Apart from the Calder Water, several smaller burns feed Castle Semple Loch. On the north side, the Blackditch Burn was diverted by a small dam, to supply the ornamental fish ponds and cascades behind Castle Semple House. (See image above.)
At the north end of the loch, the Brides Burn enters the loch under Fancy Bridge at the beginning of the Black Cart. A short distance upstream was Brides Mill, a traditional grain mill.
Over the centuries, many schemes were devised to dam Castle Semple Loch at the beginning of the Black Cart. The earliest was in the medieval period, to power Auchendinan Mill. Later attempts to drain the loch deepened its outlet, leaving the mill high and dry. Today the flow in the Black Cart is controlled by a weir near the Elliston Burn, operated by Scottish Water.
The minor Elliston (or Linnister or Bowfield) Burn is spanned by Elliston Bridge, but the bridge’s name dates from a much larger bridge, which spanned the Black Cart. This old bridge was demolished in the 1780s and replaced by Garthland Bridge. Up in the headwaters of the Elliston Burn a large printfield was built at Bowfield in the 1780s. Further down, near Elliston Castle, was a Victorian sawmill.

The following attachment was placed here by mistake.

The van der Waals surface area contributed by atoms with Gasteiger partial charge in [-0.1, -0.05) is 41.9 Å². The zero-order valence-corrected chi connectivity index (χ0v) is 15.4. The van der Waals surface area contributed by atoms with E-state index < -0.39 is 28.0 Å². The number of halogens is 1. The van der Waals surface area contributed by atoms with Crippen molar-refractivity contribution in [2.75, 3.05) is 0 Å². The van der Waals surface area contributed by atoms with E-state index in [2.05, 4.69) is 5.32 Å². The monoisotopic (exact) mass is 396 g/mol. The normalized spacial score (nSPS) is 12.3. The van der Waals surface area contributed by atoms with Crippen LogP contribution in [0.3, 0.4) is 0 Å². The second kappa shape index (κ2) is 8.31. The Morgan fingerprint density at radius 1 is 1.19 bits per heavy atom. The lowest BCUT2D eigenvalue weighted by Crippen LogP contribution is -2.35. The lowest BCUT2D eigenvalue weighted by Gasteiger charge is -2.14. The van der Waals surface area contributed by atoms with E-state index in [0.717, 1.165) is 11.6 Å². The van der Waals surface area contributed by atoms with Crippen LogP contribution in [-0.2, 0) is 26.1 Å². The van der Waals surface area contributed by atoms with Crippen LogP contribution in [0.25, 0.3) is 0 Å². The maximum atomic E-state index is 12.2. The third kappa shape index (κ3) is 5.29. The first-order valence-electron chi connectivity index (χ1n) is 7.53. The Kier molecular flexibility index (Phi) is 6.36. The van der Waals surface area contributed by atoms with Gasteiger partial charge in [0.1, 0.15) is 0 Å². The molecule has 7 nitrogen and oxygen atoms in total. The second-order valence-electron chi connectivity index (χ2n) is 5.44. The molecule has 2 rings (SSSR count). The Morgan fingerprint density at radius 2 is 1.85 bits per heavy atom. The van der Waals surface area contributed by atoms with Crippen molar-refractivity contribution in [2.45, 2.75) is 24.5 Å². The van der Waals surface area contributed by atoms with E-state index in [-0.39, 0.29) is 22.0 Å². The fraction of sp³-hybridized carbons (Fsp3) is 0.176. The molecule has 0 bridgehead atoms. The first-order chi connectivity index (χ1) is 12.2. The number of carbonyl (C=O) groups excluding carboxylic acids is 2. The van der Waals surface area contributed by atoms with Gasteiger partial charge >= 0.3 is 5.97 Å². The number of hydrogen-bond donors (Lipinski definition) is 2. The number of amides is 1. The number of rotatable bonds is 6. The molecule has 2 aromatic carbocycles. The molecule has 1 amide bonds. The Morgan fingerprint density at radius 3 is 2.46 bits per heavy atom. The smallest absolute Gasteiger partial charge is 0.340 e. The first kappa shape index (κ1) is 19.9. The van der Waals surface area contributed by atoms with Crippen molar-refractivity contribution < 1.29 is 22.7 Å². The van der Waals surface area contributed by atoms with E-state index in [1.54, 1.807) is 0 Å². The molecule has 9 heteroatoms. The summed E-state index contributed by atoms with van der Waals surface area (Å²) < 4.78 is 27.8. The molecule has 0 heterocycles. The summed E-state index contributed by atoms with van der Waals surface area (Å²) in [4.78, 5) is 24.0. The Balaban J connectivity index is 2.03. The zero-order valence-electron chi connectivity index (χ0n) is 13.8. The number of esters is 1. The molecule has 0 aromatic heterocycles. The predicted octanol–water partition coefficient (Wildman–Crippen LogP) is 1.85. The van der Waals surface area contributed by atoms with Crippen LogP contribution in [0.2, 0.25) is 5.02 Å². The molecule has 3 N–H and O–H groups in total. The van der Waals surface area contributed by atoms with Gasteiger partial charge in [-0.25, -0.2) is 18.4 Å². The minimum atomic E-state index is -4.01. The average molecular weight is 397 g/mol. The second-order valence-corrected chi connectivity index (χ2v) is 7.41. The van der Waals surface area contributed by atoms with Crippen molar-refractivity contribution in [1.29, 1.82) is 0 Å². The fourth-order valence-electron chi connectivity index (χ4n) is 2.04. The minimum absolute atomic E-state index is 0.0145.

Continuing down the Black Cart, old mill sites continue to be rediscovered. A 1730s survey shows a Waulk Mill for dressing woollen goods at Thirdpart. Apart from burns, the river is still fed by ‘levels’ (underground tunnels) which drain old coal and lime workings in the Corseford area. At Corseford the Swinetrees Burn was diverted in the 1770s to turn a waterwheel to drain lime workings. By the Victorian period, this water wheel drove Corseford grain mill. A large reservoir was built in the burn’s headwaters at Whittlemuir (now drained), below the Iron Age fort at Walls Hill. Along with the lesser Skiff Burn to the west, this stored water for Midtown Bleachfield, which had a large water wheel 11 metres in diameter, supplied by a long lade cutting across the hillside.
Further down the Cart a pair of traditional mills stood on either side of the river at Milliken Bridge. Milliken grain mill stood on the north side and, Cochrane Mill, which became a bleachfield in 1796 and later a threshing mill, stood on the south.
© 2016, Stuart Nisbet